By Joseph G Urquhart, CPCU, CRIS
In recent years the number of faulty workmanship or construction defect claims has spiked dramatically. Are you covered by your commercial general liability (CGL) policy? Yes, no or maybe? Whether you are an owner, developer or contractor, you should ask yourself this important question and understand how new litigation in Ohio is affecting CGL policies.
The Changing Landscape of CGL Policies
For developers, contractors and subcontractors, insurance helps them manage the risks inherent in construction. To cover these risks, contractors and subcontractors rely on their insurance policy for which they pay substantial premiums.
In the past decade, the question of whether property damage that arises out of defective or faulty construction work is an “occurrence” of “property damage” under a standard CGL policy has been the subject of much litigation.
The first coverage determination is whether faulty workmanship is a covered occurrence according to the state’s case law. Case law by state falls within three broad categories: covered, not covered or inconclusive, and is a major factor in construction defect loss activity.
Case Law Creates Gaps in CGL
Higher tier contractors and developers face a potential coverage gap in states where case law has ruled that the CGL policy does not apply to property damage caused by completed faulty work performed by subcontractors. In some states, the courts rule such claims are either a breach of contract, do not meet the unexpected or unintended criteria, or are merely an economic loss. None of these are an
“occurrence” or “property damage” as defined in the CGL.
Westfield vs. Custom Agri Systems: What You Need To Know
On October 16, 2012 the Ohio Supreme Court ruled on this very important issue. The Court put Ohio in the minority of states by ruling that claims of defective construction by a property owner are not claims for property damage that are covered by a standard CGL policy. In other words, CGL policies do not cover claims for defective construction or workmanship brought by a property owner against the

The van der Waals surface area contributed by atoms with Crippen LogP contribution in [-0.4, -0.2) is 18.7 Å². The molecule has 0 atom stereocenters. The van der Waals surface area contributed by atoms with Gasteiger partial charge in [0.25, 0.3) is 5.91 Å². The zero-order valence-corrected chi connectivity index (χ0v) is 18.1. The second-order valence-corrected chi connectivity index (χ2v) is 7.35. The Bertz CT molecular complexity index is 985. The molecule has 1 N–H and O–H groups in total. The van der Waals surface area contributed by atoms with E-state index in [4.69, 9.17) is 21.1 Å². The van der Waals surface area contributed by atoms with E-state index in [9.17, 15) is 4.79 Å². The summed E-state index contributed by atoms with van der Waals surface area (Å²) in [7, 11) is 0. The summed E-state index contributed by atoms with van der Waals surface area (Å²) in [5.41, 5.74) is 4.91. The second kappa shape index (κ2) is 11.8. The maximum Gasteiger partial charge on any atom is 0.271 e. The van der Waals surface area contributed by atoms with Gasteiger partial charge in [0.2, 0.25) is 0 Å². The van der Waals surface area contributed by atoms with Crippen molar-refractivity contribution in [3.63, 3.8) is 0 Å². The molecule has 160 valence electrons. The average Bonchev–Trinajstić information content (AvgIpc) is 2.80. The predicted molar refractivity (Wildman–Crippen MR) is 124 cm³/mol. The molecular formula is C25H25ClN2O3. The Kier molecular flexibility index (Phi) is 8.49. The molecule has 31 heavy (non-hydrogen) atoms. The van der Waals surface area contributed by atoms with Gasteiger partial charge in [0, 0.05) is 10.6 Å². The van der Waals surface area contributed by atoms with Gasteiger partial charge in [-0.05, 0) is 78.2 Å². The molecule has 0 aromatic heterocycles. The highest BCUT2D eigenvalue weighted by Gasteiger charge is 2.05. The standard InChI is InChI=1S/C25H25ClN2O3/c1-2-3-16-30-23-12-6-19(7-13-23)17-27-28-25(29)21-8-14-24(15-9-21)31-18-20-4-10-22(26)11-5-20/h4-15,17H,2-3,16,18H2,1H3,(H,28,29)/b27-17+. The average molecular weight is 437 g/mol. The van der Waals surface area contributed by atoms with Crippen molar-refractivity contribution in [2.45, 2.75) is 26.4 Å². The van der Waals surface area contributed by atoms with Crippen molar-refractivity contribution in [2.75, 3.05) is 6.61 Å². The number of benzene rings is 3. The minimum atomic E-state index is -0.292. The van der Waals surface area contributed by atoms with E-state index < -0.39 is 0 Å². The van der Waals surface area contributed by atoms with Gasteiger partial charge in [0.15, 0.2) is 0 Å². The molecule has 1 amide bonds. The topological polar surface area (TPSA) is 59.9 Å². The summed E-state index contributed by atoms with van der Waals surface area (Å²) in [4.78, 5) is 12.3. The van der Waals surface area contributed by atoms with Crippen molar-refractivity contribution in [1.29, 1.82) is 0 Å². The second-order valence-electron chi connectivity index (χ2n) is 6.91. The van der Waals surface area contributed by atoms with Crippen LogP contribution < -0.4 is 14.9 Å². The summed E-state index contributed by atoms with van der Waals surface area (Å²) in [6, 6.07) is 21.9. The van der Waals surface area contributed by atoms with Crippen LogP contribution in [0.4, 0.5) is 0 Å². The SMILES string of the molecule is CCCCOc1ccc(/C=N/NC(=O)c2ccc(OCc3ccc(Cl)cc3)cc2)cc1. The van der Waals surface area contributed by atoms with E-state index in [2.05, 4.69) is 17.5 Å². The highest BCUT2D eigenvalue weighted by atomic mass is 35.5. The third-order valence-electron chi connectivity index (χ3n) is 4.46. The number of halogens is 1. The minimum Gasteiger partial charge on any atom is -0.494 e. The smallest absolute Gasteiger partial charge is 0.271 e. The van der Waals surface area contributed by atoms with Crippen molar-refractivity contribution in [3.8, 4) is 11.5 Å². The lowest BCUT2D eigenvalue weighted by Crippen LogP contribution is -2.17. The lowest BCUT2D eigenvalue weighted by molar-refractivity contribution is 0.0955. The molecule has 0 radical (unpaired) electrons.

contractor who performed the work.
What this New Law Means For Ohio Contractors
With this ruling, Ohio CGL insurers have no duty to defend or indemnify builders for construction defect claims. According to dissenting Supreme Court Justice Pfeifer, the “strong recent trend in the case law interprets the term ‘occurrence’ to encompass unanticipated damage to non-defective property resulting from poor workmanship.” Furthermore, Justice Pfeifer stated that the decision was too broad
and improperly “forecloses too many other potential cases” where the insurance policy should provide coverage, including cases where faulty construction resulted in unintentional damage to other work.
How Do Developers and Contractors Protect Themselves
There are ways that developers and contractors can protect themselves now, including:
- Discuss this with your insurance broker. Many insurance companies have issued new coverage
endorsements redefining the Insuring Agreement for property damage.
- Review and update your contractual risk transfer with proper indemnification and insurance
- Implement a quality control program to prevent or reduce faulty workmanship.
- Implement or improve your contractor pre-qualification process.
How insurance companies and the lower courts interpret and apply the recent Ohio ruling is yet to be seen. Implementing best practices is imperative to protecting your company’s financial bottom line.
Joe Urquhart is a vice president at Overmyer Hall Associates. He specializes in insurance and risk
management programs for contractors, as well as real estate developers, owners and manufacturers.
About Overmyer Hall Associates
Overmyer Hall Associates is one of the fastest growing agencies in the country, quickly becoming one of the largest property and casualty insurance agencies in Central Ohio. Overmyer Hall Associates provides clients with insurance and risk management, specializing in Business Insurance, Surety Bonding, and Home & Auto Insurance. Since its founding in 2011, the firm has been awarded Columbus Business First’s "Fast 50" and "Best Places to Work" awards, the IIABA’s “Best Practices Agency” recognition, Columbus CEO Magazine’s “Best Insurance Broker” and the Columbus Young Professionals Club’s “Wonderful Workplace for Young Professionals” award. www.oh-ins.com